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Flickr Relaxes Filters In Germany

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In recent weeks and months, I’ve noticed that the Internet seems to have its own c-word: censorship.  I’ve also noticed that, like most companies, Yahoo wants nothing to do with this word.  So it wasn’t a huge surprise when Yahoo’s photo-sharing service, Flickr, relaxed its filters in Germany.

Flickr has one of the most vocal user bases I’ve ever seen – a single thread discussing the site’s filters/censorship received almost 5,000 replies before it was locked.  (The c-word was not at work here; the conversation was just redirected to a fresh thread.)   Flickr’s staff is also good at communicating its thoughts, and, after a tip from the DPA, it’s one of those employees who we have to thank for the following explanation.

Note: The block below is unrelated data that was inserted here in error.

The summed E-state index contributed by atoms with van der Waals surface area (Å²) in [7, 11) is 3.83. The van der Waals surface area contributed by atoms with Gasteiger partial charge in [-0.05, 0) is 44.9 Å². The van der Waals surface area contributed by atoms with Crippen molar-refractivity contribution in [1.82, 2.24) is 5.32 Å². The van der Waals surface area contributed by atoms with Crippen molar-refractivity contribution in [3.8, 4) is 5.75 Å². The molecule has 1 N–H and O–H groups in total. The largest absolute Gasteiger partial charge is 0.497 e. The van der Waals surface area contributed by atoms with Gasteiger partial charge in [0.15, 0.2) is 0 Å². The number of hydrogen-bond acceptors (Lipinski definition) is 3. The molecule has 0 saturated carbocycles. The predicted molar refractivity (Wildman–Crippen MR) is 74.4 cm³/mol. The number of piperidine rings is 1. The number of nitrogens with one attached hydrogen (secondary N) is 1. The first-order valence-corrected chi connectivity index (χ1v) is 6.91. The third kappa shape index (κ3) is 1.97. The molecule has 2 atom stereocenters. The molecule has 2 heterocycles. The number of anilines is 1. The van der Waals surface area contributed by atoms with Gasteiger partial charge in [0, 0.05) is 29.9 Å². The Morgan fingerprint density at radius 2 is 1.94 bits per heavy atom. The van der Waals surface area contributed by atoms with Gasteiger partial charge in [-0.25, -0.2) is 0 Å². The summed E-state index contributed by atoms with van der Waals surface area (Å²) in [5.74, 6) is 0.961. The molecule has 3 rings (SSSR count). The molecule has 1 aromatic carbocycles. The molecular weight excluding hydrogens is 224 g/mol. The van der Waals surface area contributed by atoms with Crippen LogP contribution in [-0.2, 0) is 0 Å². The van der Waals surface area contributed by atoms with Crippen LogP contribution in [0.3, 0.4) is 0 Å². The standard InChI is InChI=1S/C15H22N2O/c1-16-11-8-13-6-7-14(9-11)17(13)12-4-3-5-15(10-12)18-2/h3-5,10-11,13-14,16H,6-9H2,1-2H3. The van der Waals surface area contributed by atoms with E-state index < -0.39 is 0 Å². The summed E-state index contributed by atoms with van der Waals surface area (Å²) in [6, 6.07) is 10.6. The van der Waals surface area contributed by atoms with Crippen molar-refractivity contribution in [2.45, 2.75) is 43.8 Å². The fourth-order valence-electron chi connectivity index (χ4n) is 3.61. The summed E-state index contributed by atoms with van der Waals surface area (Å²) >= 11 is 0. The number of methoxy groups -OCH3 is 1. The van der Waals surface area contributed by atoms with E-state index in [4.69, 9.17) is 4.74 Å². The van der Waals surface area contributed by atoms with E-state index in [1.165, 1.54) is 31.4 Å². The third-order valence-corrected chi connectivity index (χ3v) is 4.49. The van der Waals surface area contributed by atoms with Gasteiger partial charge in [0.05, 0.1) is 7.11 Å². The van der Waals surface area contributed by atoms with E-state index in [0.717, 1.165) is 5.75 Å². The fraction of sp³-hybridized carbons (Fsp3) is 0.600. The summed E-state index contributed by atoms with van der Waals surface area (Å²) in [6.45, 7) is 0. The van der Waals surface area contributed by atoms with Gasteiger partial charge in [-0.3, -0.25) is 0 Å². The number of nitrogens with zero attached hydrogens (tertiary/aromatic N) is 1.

“As of a short time ago, we changed the way the content filter setting works for German members, allowing them to turn SafeSearch off to allow photos flagged as ‘moderate,’” writes “Stewart.”

Yet, “In Germany, local law (Jugendmedien-Staatsvertrag JMStV) requires stringent age verification in order to display online content that could be considered harmful to minors,” so, “[w]e are still limiting access for users in Germany to the ‘restricted’ category on Flickr, which applies to pictures not considered appropriate for kids and teenagers according to local law.”

The end result of all this, according to Stewart?  “At this stage, pictures rated as ‘restricted’ can only be uploaded and viewed privately, but not displayed publicly.”

That’s an improvement, but you’ll note that there is no mention of Singapore, Hong Kong, or Korea – the other places in which Flickr’s filters have been installed.  Flickr and Yahoo still have a ways to go before that c-word is out of sight.

Flickr Relaxes Filters In Germany
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